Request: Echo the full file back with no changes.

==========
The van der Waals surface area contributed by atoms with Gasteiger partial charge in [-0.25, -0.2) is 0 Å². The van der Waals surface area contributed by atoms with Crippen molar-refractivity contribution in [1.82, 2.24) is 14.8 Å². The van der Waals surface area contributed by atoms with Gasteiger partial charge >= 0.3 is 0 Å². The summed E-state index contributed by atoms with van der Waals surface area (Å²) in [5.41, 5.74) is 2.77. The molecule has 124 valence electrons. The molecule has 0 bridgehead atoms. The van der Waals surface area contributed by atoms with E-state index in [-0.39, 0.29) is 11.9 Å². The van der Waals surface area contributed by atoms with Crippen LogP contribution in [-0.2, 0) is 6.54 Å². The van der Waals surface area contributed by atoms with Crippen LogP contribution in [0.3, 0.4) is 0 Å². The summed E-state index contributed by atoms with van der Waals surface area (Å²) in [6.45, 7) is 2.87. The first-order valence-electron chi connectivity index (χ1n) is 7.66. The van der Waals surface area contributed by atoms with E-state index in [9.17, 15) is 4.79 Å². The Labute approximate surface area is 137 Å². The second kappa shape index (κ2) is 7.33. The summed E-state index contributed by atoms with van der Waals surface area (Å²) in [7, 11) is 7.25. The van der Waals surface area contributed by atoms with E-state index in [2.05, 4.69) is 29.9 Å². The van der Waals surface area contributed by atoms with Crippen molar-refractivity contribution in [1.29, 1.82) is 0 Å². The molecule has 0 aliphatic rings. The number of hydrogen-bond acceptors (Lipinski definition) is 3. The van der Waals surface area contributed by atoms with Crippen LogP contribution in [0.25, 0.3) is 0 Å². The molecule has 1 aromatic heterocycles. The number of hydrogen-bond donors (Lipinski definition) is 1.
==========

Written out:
The van der Waals surface area contributed by atoms with Gasteiger partial charge in [-0.25, -0.2) is 0 Å². The van der Waals surface area contributed by atoms with Crippen molar-refractivity contribution in [1.82, 2.24) is 14.8 Å². The van der Waals surface area contributed by atoms with Gasteiger partial charge >= 0.3 is 0 Å². The summed E-state index contributed by atoms with van der Waals surface area (Å²) in [5.41, 5.74) is 2.77. The molecule has 124 valence electrons. The molecule has 0 bridgehead atoms. The van der Waals surface area contributed by atoms with E-state index in [-0.39, 0.29) is 11.9 Å². The van der Waals surface area contributed by atoms with Crippen LogP contribution in [-0.2, 0) is 6.54 Å². The van der Waals surface area contributed by atoms with Crippen LogP contribution in [0.3, 0.4) is 0 Å². The summed E-state index contributed by atoms with van der Waals surface area (Å²) in [6.45, 7) is 2.87. The first-order valence-electron chi connectivity index (χ1n) is 7.66. The van der Waals surface area contributed by atoms with E-state index in [9.17, 15) is 4.79 Å². The Labute approximate surface area is 137 Å². The second kappa shape index (κ2) is 7.33. The summed E-state index contributed by atoms with van der Waals surface area (Å²) in [7, 11) is 7.25. The van der Waals surface area contributed by atoms with E-state index in [2.05, 4.69) is 29.9 Å². The van der Waals surface area contributed by atoms with Crippen molar-refractivity contribution in [1.29, 1.82) is 0 Å². The molecule has 0 aliphatic rings. The number of hydrogen-bond acceptors (Lipinski definition) is 3. The van der Waals surface area contributed by atoms with Crippen LogP contribution in [0.25, 0.3) is 0 Å². The molecule has 1 aromatic heterocycles. The number of hydrogen-bond donors (Lipinski definition) is 1.